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This article in SSSAJ

  1. Vol. 49 No. 2, p. 357-362
     
    Received: Oct 5, 1983
    Published: Mar, 1985


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doi:10.2136/sssaj1985.03615995004900020017x

Soil-Solution Phase Interactions of Basic Cations in Long-Term Tillage Systems1

  1. V. P. Evangelou and
  2. R. L. Blevins2

Abstract

Abstract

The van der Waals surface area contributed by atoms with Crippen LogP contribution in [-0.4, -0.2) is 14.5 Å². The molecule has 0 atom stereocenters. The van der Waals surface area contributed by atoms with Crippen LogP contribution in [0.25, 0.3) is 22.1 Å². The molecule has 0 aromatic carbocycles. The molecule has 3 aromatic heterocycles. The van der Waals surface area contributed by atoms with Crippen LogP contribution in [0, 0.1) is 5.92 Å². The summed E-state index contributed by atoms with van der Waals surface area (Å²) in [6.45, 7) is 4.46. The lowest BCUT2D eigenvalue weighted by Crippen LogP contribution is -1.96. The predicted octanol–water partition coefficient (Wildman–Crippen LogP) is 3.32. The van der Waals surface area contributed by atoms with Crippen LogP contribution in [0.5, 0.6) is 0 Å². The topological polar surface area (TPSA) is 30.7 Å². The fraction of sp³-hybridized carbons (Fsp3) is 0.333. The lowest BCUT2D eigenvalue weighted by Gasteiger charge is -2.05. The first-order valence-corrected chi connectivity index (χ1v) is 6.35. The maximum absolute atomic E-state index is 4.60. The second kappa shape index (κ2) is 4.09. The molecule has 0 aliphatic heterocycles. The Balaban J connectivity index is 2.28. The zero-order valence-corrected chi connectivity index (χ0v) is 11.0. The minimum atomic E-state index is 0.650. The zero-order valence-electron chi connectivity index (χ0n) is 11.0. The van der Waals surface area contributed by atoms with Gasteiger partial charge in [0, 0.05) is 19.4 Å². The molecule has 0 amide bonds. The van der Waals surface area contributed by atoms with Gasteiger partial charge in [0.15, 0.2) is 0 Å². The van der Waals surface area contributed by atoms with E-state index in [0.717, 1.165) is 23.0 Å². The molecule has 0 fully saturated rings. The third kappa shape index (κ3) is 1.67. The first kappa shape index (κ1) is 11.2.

Representative soil samples were collected from a field experiment that was established in the spring of 1970, involving treatments of no-till with 336 kg ha−1 N applied annually, a no-till control (no N fertilizer) and conventional tillage with no N fertilizer. Soil-solution exchange phase interactions were studied by analysis of saturation extracts. Analyses were made after applications of KCl fertilizer at rates of 0.97, 1.94, 4.46, 8.82 mmols kg−1 soil and a constant application of NH4Cl at 5.55 mmols kg−1 soil. The major difference in soil properties among the treatments was in the organic matter content of 60.0, 44.6, and 21.6 g kg−1 at 0 to 50 mm depth for the no-till-high N, no-till-control and conventional tillage with no N, respectively. Results of the study also demonstrate that no-till-high N maintained a higher concentration of Ca2+, Mg2+, K+ and NH+4 in both the solution and exchange phase. Exchange sites of soils under no-tillage management exhibited lower affinity for K+ and NH+4 than do soils under conventional tillage. This lower affinity appeared to be correlated with the greater organic matter content of the no-till soil. Upon increased application rates of potassium, a greater proportion of the total NH+4 remained in the solution phase of the no-till than that of the conventional tillage soil system. The data also show that with increasing amounts of organic matter associated with the no-till, the selectivity coefficient for the ammonium-potassium interaction shifts in favor of potassium.

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